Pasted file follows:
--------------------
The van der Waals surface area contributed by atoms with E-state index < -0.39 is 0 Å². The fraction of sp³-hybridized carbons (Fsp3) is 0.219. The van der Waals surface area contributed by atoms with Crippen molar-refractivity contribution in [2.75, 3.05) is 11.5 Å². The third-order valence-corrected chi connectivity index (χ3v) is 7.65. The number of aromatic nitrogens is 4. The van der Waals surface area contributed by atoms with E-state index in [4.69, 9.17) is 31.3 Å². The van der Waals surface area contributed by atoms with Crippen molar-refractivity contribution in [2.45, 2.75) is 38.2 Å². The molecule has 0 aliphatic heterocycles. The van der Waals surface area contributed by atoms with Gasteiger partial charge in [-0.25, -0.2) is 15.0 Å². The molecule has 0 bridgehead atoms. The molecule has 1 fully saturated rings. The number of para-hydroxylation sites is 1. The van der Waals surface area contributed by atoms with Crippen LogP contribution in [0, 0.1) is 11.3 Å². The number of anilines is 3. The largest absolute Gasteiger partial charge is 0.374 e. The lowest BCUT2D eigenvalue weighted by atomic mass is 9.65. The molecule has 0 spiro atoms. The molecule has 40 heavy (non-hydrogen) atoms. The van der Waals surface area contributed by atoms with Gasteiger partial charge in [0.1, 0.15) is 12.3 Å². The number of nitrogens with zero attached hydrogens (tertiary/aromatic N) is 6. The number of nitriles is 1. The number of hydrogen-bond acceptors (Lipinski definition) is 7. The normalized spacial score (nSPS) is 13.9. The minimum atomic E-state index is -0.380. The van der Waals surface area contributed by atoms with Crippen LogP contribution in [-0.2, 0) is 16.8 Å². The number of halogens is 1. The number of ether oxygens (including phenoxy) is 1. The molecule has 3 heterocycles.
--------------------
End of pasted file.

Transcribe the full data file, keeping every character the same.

The van der Waals surface area contributed by atoms with E-state index < -0.39 is 0 Å². The fraction of sp³-hybridized carbons (Fsp3) is 0.219. The van der Waals surface area contributed by atoms with Crippen molar-refractivity contribution in [2.75, 3.05) is 11.5 Å². The third-order valence-corrected chi connectivity index (χ3v) is 7.65. The number of aromatic nitrogens is 4. The van der Waals surface area contributed by atoms with E-state index in [4.69, 9.17) is 31.3 Å². The van der Waals surface area contributed by atoms with Crippen molar-refractivity contribution in [2.45, 2.75) is 38.2 Å². The molecule has 0 aliphatic heterocycles. The van der Waals surface area contributed by atoms with Gasteiger partial charge in [-0.25, -0.2) is 15.0 Å². The molecule has 0 bridgehead atoms. The molecule has 1 fully saturated rings. The number of para-hydroxylation sites is 1. The van der Waals surface area contributed by atoms with Crippen LogP contribution in [0, 0.1) is 11.3 Å². The number of anilines is 3. The largest absolute Gasteiger partial charge is 0.374 e. The lowest BCUT2D eigenvalue weighted by atomic mass is 9.65. The molecule has 0 spiro atoms. The molecule has 40 heavy (non-hydrogen) atoms. The van der Waals surface area contributed by atoms with Gasteiger partial charge in [0.1, 0.15) is 12.3 Å². The number of nitrogens with zero attached hydrogens (tertiary/aromatic N) is 6. The number of nitriles is 1. The number of hydrogen-bond acceptors (Lipinski definition) is 7. The normalized spacial score (nSPS) is 13.9. The minimum atomic E-state index is -0.380. The van der Waals surface area contributed by atoms with Crippen LogP contribution in [-0.2, 0) is 16.8 Å². The number of halogens is 1. The number of ether oxygens (including phenoxy) is 1. The molecule has 3 heterocycles.